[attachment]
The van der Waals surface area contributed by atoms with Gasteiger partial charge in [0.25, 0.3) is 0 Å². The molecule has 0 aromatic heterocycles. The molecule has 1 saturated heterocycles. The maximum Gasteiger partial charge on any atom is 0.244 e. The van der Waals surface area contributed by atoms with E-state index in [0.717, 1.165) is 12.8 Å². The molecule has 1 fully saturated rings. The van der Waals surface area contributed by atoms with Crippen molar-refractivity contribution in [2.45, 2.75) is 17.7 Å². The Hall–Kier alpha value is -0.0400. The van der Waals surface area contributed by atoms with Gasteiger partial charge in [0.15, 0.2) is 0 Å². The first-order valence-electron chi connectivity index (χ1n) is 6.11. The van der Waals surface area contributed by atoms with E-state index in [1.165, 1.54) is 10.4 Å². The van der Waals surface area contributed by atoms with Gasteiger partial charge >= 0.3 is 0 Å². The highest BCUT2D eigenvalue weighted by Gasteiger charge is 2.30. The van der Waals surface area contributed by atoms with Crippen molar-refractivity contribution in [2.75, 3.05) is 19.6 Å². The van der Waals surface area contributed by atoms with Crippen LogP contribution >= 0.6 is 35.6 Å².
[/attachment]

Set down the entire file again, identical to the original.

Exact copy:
The van der Waals surface area contributed by atoms with Gasteiger partial charge in [0.25, 0.3) is 0 Å². The molecule has 0 aromatic heterocycles. The molecule has 1 saturated heterocycles. The maximum Gasteiger partial charge on any atom is 0.244 e. The van der Waals surface area contributed by atoms with E-state index in [0.717, 1.165) is 12.8 Å². The molecule has 1 fully saturated rings. The van der Waals surface area contributed by atoms with Crippen molar-refractivity contribution in [2.45, 2.75) is 17.7 Å². The Hall–Kier alpha value is -0.0400. The van der Waals surface area contributed by atoms with Gasteiger partial charge in [0.15, 0.2) is 0 Å². The first-order valence-electron chi connectivity index (χ1n) is 6.11. The van der Waals surface area contributed by atoms with E-state index in [1.165, 1.54) is 10.4 Å². The van der Waals surface area contributed by atoms with Gasteiger partial charge >= 0.3 is 0 Å². The highest BCUT2D eigenvalue weighted by Gasteiger charge is 2.30. The van der Waals surface area contributed by atoms with Crippen molar-refractivity contribution in [2.75, 3.05) is 19.6 Å². The van der Waals surface area contributed by atoms with Crippen LogP contribution >= 0.6 is 35.6 Å².